Are you a social Darwinist?
Yesterday someone here linked to a piece in the Economist: There was a lawyer, an engineer and a politician...
I quite liked this comment
by Stephen Morris (April 17, 2009 13:05):
Stephen Morris wrote:
This article dealing with selection bias in politics makes no mention whatever of the most common selection bias: "adverse selection" which is common to all systems of (so-called) "representative" government.
The problem of adverse selection is described by Nobel laureate James Buchanan as follows (from "The Reason of Rules"):
"[S]uppose that a monopoly right is to be auctioned; whom will we predict to be the highest bidder? Surely we can presume that the person who intends to exploit the monopoly power most fully, the one for whom the expected profit is highest, will be among the highest bidders for the franchise. In the same way, positions of political power will tend to attract those persons who place higher values on the possession of such power. These persons will tend to be the highest bidders in the allocation of political offices. . . . Is there any presumption that political rent seeking will ultimately allocate offices to the 'best' persons? Is there not the overwhelming presumption that offices will be secured by those who value power most highly and who seek to use such power of discretion in the furtherance of their personal projects, be these moral or otherwise? Genuine public-interest motivations may exist and may even be widespread, but are these motivations sufficiently passionate to stimulate people to fight for political office, to compete with those whose passions include the desire to wield power over others?"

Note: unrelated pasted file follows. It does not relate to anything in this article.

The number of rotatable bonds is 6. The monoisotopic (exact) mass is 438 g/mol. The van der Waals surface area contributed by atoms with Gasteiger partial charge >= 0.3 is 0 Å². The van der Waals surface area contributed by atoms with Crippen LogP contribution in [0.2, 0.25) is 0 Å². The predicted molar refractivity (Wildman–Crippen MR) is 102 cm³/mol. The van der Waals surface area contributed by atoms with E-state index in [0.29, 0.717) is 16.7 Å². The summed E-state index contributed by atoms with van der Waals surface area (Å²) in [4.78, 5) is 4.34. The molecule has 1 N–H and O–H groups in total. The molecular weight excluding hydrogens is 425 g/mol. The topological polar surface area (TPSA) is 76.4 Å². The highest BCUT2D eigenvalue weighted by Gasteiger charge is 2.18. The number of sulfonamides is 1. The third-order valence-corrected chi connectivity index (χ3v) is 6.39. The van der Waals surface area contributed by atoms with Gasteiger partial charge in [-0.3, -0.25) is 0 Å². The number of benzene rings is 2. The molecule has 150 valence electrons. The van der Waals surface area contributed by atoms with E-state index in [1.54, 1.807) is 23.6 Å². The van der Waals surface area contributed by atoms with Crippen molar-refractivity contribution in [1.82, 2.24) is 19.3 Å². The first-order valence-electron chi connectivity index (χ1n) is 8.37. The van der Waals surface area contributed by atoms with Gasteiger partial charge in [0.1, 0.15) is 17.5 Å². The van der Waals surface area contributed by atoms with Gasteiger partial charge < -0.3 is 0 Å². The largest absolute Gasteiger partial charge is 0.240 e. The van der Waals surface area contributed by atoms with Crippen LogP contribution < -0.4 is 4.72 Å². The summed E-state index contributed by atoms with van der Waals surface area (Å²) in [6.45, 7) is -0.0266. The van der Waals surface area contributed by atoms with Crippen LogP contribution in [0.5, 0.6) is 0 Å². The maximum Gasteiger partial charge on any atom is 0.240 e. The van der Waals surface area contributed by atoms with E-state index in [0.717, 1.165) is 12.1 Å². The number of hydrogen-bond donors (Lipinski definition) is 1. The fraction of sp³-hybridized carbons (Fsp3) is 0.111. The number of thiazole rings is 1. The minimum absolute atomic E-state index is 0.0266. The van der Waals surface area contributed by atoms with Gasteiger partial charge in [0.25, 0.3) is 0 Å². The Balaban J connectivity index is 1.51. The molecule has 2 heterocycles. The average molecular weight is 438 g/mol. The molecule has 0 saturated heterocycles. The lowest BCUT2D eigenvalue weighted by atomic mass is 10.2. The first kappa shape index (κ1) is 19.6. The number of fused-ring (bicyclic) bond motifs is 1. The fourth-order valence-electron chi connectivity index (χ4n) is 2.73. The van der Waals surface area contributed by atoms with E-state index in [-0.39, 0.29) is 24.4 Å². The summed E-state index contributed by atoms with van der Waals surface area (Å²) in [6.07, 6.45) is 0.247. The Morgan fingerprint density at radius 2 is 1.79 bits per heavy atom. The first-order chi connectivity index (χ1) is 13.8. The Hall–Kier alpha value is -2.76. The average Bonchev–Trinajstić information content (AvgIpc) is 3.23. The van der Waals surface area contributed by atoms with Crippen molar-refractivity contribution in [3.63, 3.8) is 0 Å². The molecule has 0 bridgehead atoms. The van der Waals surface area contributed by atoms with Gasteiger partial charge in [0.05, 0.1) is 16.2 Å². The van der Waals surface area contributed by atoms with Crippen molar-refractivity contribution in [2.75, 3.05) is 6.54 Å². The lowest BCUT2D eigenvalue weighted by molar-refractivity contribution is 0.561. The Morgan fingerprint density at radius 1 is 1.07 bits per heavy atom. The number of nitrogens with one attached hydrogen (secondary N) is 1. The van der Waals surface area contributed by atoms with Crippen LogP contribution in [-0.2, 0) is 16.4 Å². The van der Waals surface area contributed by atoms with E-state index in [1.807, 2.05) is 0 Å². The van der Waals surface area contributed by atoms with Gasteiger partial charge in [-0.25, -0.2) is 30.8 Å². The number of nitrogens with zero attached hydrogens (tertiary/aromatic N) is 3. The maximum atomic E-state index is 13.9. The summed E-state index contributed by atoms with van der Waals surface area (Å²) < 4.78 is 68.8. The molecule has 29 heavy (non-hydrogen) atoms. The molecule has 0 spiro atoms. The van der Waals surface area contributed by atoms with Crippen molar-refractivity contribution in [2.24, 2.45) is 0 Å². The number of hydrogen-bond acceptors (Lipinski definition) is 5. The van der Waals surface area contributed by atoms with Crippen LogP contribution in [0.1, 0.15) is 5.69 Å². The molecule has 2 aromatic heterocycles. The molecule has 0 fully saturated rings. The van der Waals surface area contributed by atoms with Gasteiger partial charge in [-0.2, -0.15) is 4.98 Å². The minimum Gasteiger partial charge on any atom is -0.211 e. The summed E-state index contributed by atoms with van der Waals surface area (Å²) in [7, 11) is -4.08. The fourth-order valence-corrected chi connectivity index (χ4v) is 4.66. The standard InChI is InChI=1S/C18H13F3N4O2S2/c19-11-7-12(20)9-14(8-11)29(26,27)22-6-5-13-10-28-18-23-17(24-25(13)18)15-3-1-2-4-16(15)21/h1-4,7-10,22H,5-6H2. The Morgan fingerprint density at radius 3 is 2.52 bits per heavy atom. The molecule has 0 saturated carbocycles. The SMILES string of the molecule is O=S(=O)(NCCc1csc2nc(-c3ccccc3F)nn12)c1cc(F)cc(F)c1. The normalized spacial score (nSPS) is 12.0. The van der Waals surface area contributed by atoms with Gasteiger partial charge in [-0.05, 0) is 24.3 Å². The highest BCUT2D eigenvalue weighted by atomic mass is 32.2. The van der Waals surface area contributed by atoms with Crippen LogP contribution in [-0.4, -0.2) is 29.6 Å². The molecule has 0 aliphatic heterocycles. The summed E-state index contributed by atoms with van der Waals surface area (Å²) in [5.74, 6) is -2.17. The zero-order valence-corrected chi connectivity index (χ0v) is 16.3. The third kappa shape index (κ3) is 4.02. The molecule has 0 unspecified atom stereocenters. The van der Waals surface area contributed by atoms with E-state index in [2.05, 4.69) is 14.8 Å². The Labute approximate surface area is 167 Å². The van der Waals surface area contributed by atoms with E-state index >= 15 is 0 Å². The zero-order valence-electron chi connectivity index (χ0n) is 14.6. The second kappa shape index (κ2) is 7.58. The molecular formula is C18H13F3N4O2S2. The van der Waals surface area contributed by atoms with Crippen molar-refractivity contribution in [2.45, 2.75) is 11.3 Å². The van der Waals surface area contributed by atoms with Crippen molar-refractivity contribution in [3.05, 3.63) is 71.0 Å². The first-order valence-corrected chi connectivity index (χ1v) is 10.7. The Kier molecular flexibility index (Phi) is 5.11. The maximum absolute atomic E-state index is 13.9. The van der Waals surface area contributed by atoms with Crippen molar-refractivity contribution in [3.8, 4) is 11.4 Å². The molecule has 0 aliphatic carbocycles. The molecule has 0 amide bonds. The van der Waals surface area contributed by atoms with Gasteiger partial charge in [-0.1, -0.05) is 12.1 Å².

One remedy for adverse selection (although not one promoted by Buchanan) is to attack the root cause - the granting of a monopoly franchise - through the use of Democracy.
Democracy overcomes the problem of adverse selection by separating the monopoly on power (which is retained by the People) from the job of administration. Under a system of democratic government - such as practiced in Switzerland, for example - any attempt to exploit a monopoly on power to pursue "personal projects" quickly comes up against the referendum process. Even if a party or a coalition seized outright control of the Legislature and the Cabinet, it could not exploit the monopoly franchise. The People would simply overrule any exploitative actions through referendums which are held every three months.
With no opportunities for exploiting monopoly power, Swiss politics tends to be a humdrum affair compared with other countries . . . . concerned more with day-to-day issues of efficient administration than with the grandstanding and posturing that are typical in other countries.
Most Swiss parliamentarians are part-time (genuine public service without a monopoly on power does not make for an attractive full-time career) and the Swiss Federal cabinet comprises members from the four or five largest parties - from both ends of the political spectrum - who work in permanent coalition.
Although the political parties may disagree on many issues, their representatives in Cabinet get on with the business of quiet administration on a collegial basis. It is not unusual to have ministers representing policies that are actually contrary to the views of their own party!
The absence of a monopoly on power reduces the incentive to engage in the partisan politics which characterises monopolistic systems. Thus - paradoxically - the democratic mechanism helps to ensure that the Legislature and Executive operate as representative bodies . . . . . as they are supposed to do (in theory) in purely "representative" systems.
Of course, some people might not like this. Some people (professional politicians, lobbyists, aspiring megalomaniacs perhaps) may prefer "representative" government precisely because it does offer a monopoly on power . . . and the prospect of pursuing "personal projects" which can be forced upon the People.
It is notable, however, that in those jurisdictions where the People have been given the opportunity to choose (notably Switzerland, and to a lesser extent in some states of the US), they have chosen Democracy. And in those jurisdictions where the People enjoy Democracy, they have not used their democratic rights to abolish it . . . . even though it is a straightforward process to call a referendum to do so.
Moreover, there is no self-evident principle by which the opinions of anti-democrats may be privileged over those of the People, who appear to support Democracy when given the opportunity to choose it.